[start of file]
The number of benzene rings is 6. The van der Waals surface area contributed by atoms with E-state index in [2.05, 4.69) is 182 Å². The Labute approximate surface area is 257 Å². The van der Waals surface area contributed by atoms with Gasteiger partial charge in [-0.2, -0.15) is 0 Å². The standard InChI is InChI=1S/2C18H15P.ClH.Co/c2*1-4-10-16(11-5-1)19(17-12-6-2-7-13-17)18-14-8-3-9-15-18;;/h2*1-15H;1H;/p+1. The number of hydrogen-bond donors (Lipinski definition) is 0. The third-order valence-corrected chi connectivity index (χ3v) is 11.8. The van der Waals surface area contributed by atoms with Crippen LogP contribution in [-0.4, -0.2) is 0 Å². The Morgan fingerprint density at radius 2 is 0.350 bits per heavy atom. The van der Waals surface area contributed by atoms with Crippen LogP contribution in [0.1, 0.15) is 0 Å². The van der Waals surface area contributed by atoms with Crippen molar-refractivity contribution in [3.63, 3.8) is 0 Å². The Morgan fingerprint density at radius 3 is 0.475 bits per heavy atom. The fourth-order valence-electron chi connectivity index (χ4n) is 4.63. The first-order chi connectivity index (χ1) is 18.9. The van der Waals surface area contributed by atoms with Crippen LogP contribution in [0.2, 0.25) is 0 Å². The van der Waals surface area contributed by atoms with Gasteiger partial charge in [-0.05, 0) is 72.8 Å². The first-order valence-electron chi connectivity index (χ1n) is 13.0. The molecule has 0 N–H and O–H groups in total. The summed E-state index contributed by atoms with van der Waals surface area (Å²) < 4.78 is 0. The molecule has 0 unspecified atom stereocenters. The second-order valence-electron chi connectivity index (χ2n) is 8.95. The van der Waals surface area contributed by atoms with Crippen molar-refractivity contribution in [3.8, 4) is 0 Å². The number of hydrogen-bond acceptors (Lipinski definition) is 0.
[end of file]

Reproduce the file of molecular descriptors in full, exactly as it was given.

The number of benzene rings is 6. The van der Waals surface area contributed by atoms with E-state index in [2.05, 4.69) is 182 Å². The Labute approximate surface area is 257 Å². The van der Waals surface area contributed by atoms with Gasteiger partial charge in [-0.2, -0.15) is 0 Å². The standard InChI is InChI=1S/2C18H15P.ClH.Co/c2*1-4-10-16(11-5-1)19(17-12-6-2-7-13-17)18-14-8-3-9-15-18;;/h2*1-15H;1H;/p+1. The number of hydrogen-bond donors (Lipinski definition) is 0. The third-order valence-corrected chi connectivity index (χ3v) is 11.8. The van der Waals surface area contributed by atoms with Crippen LogP contribution in [-0.4, -0.2) is 0 Å². The Morgan fingerprint density at radius 2 is 0.350 bits per heavy atom. The van der Waals surface area contributed by atoms with Crippen LogP contribution in [0.1, 0.15) is 0 Å². The van der Waals surface area contributed by atoms with Crippen molar-refractivity contribution in [3.63, 3.8) is 0 Å². The Morgan fingerprint density at radius 3 is 0.475 bits per heavy atom. The fourth-order valence-electron chi connectivity index (χ4n) is 4.63. The first-order chi connectivity index (χ1) is 18.9. The van der Waals surface area contributed by atoms with Crippen LogP contribution in [0.2, 0.25) is 0 Å². The van der Waals surface area contributed by atoms with Gasteiger partial charge in [-0.05, 0) is 72.8 Å². The first-order valence-electron chi connectivity index (χ1n) is 13.0. The molecule has 0 N–H and O–H groups in total. The summed E-state index contributed by atoms with van der Waals surface area (Å²) < 4.78 is 0. The molecule has 0 unspecified atom stereocenters. The second-order valence-electron chi connectivity index (χ2n) is 8.95. The van der Waals surface area contributed by atoms with Crippen molar-refractivity contribution in [3.8, 4) is 0 Å². The number of hydrogen-bond acceptors (Lipinski definition) is 0.